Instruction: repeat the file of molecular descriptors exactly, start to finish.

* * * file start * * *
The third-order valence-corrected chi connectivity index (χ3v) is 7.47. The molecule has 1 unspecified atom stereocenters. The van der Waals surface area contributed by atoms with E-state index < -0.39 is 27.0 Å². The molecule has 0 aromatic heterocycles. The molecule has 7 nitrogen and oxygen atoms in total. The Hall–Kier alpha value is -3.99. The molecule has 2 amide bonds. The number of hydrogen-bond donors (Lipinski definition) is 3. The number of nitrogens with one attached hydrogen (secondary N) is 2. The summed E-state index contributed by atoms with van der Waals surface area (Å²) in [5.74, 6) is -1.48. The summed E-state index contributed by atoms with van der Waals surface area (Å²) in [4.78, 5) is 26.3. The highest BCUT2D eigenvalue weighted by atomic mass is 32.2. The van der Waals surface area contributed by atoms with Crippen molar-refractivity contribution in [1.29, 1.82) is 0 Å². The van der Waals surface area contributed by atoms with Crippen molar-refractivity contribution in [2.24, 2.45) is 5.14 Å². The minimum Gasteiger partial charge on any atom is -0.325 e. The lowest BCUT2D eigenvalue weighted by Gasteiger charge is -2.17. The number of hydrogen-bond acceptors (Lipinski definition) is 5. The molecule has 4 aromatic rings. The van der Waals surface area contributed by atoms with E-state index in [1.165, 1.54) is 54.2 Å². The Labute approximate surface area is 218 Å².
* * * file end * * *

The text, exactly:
The third-order valence-corrected chi connectivity index (χ3v) is 7.47. The molecule has 1 unspecified atom stereocenters. The van der Waals surface area contributed by atoms with E-state index < -0.39 is 27.0 Å². The molecule has 0 aromatic heterocycles. The molecule has 7 nitrogen and oxygen atoms in total. The Hall–Kier alpha value is -3.99. The molecule has 2 amide bonds. The number of hydrogen-bond donors (Lipinski definition) is 3. The number of nitrogens with one attached hydrogen (secondary N) is 2. The summed E-state index contributed by atoms with van der Waals surface area (Å²) in [5.74, 6) is -1.48. The summed E-state index contributed by atoms with van der Waals surface area (Å²) in [4.78, 5) is 26.3. The highest BCUT2D eigenvalue weighted by atomic mass is 32.2. The van der Waals surface area contributed by atoms with Crippen molar-refractivity contribution in [1.29, 1.82) is 0 Å². The van der Waals surface area contributed by atoms with Crippen molar-refractivity contribution in [2.24, 2.45) is 5.14 Å². The minimum Gasteiger partial charge on any atom is -0.325 e. The lowest BCUT2D eigenvalue weighted by Gasteiger charge is -2.17. The number of hydrogen-bond acceptors (Lipinski definition) is 5. The molecule has 4 aromatic rings. The van der Waals surface area contributed by atoms with E-state index in [1.165, 1.54) is 54.2 Å². The Labute approximate surface area is 218 Å².